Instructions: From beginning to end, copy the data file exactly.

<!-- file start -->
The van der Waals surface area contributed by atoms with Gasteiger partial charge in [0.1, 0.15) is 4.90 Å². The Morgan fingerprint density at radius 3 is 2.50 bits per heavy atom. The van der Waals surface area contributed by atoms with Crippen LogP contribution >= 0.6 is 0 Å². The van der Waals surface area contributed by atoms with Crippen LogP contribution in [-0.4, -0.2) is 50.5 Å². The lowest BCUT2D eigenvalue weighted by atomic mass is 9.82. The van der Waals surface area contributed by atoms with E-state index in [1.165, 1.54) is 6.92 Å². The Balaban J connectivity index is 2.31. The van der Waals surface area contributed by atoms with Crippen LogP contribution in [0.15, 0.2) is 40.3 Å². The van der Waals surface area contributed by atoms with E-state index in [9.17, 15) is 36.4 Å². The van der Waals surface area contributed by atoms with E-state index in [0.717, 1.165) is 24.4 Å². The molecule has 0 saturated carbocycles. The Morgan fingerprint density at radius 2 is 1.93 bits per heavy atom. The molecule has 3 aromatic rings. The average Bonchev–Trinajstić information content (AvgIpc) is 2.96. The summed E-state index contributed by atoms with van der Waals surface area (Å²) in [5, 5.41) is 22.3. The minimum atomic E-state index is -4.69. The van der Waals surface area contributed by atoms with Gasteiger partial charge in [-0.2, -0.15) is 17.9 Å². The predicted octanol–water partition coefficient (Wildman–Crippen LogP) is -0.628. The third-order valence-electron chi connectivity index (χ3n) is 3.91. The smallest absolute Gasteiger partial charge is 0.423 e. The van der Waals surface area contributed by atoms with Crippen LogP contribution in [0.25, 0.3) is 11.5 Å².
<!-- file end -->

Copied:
The van der Waals surface area contributed by atoms with Gasteiger partial charge in [0.1, 0.15) is 4.90 Å². The Morgan fingerprint density at radius 3 is 2.50 bits per heavy atom. The van der Waals surface area contributed by atoms with Crippen LogP contribution >= 0.6 is 0 Å². The van der Waals surface area contributed by atoms with Crippen LogP contribution in [-0.4, -0.2) is 50.5 Å². The lowest BCUT2D eigenvalue weighted by atomic mass is 9.82. The van der Waals surface area contributed by atoms with E-state index in [1.165, 1.54) is 6.92 Å². The Balaban J connectivity index is 2.31. The van der Waals surface area contributed by atoms with Crippen LogP contribution in [0.15, 0.2) is 40.3 Å². The van der Waals surface area contributed by atoms with E-state index in [9.17, 15) is 36.4 Å². The van der Waals surface area contributed by atoms with E-state index in [0.717, 1.165) is 24.4 Å². The molecule has 0 saturated carbocycles. The Morgan fingerprint density at radius 2 is 1.93 bits per heavy atom. The molecule has 3 aromatic rings. The average Bonchev–Trinajstić information content (AvgIpc) is 2.96. The summed E-state index contributed by atoms with van der Waals surface area (Å²) in [5, 5.41) is 22.3. The minimum atomic E-state index is -4.69. The van der Waals surface area contributed by atoms with Gasteiger partial charge in [-0.2, -0.15) is 17.9 Å². The predicted octanol–water partition coefficient (Wildman–Crippen LogP) is -0.628. The third-order valence-electron chi connectivity index (χ3n) is 3.91. The smallest absolute Gasteiger partial charge is 0.423 e. The van der Waals surface area contributed by atoms with Crippen LogP contribution in [0.25, 0.3) is 11.5 Å².